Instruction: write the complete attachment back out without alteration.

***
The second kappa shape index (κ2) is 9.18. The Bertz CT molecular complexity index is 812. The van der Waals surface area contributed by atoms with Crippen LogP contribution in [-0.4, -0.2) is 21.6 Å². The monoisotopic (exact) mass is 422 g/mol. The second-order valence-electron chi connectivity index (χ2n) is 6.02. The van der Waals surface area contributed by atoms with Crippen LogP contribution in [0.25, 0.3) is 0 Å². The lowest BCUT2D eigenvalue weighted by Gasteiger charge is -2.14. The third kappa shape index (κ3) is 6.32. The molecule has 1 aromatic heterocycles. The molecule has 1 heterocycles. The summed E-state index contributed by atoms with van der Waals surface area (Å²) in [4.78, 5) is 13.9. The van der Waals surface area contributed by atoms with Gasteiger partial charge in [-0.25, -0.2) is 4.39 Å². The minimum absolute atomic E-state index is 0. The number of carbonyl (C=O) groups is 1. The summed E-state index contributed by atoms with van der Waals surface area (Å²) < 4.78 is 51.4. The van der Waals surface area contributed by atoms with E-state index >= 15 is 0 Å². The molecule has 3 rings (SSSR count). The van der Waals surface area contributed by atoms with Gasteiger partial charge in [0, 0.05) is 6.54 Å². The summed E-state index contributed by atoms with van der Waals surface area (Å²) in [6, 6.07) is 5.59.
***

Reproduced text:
The second kappa shape index (κ2) is 9.18. The Bertz CT molecular complexity index is 812. The van der Waals surface area contributed by atoms with Crippen LogP contribution in [-0.4, -0.2) is 21.6 Å². The monoisotopic (exact) mass is 422 g/mol. The second-order valence-electron chi connectivity index (χ2n) is 6.02. The van der Waals surface area contributed by atoms with Crippen LogP contribution in [0.25, 0.3) is 0 Å². The lowest BCUT2D eigenvalue weighted by Gasteiger charge is -2.14. The third kappa shape index (κ3) is 6.32. The molecule has 1 aromatic heterocycles. The molecule has 1 heterocycles. The summed E-state index contributed by atoms with van der Waals surface area (Å²) in [4.78, 5) is 13.9. The van der Waals surface area contributed by atoms with Gasteiger partial charge in [-0.25, -0.2) is 4.39 Å². The minimum absolute atomic E-state index is 0. The number of carbonyl (C=O) groups is 1. The summed E-state index contributed by atoms with van der Waals surface area (Å²) < 4.78 is 51.4. The van der Waals surface area contributed by atoms with E-state index >= 15 is 0 Å². The molecule has 3 rings (SSSR count). The van der Waals surface area contributed by atoms with Gasteiger partial charge in [0, 0.05) is 6.54 Å². The summed E-state index contributed by atoms with van der Waals surface area (Å²) in [6, 6.07) is 5.59.